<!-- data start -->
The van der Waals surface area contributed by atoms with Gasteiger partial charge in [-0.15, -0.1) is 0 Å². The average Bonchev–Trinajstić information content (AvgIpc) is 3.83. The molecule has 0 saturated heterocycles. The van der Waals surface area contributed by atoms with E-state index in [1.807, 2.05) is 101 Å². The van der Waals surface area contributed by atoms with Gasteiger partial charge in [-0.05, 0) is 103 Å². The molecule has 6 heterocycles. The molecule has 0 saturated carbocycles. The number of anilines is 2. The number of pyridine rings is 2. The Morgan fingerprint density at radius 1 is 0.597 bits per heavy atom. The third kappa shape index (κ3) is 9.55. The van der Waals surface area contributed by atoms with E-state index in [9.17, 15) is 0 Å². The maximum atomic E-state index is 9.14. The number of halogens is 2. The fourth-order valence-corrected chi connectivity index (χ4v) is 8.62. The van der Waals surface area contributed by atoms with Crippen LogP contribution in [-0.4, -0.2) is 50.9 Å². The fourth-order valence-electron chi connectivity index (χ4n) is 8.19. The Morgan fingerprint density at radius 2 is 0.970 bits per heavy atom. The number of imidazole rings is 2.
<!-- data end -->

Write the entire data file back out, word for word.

The van der Waals surface area contributed by atoms with Gasteiger partial charge in [-0.15, -0.1) is 0 Å². The average Bonchev–Trinajstić information content (AvgIpc) is 3.83. The molecule has 0 saturated heterocycles. The van der Waals surface area contributed by atoms with E-state index in [1.807, 2.05) is 101 Å². The van der Waals surface area contributed by atoms with Gasteiger partial charge in [-0.05, 0) is 103 Å². The molecule has 6 heterocycles. The molecule has 0 saturated carbocycles. The number of anilines is 2. The number of pyridine rings is 2. The Morgan fingerprint density at radius 1 is 0.597 bits per heavy atom. The third kappa shape index (κ3) is 9.55. The van der Waals surface area contributed by atoms with E-state index in [9.17, 15) is 0 Å². The maximum atomic E-state index is 9.14. The number of halogens is 2. The fourth-order valence-corrected chi connectivity index (χ4v) is 8.62. The van der Waals surface area contributed by atoms with Crippen LogP contribution in [-0.4, -0.2) is 50.9 Å². The fourth-order valence-electron chi connectivity index (χ4n) is 8.19. The Morgan fingerprint density at radius 2 is 0.970 bits per heavy atom. The number of imidazole rings is 2.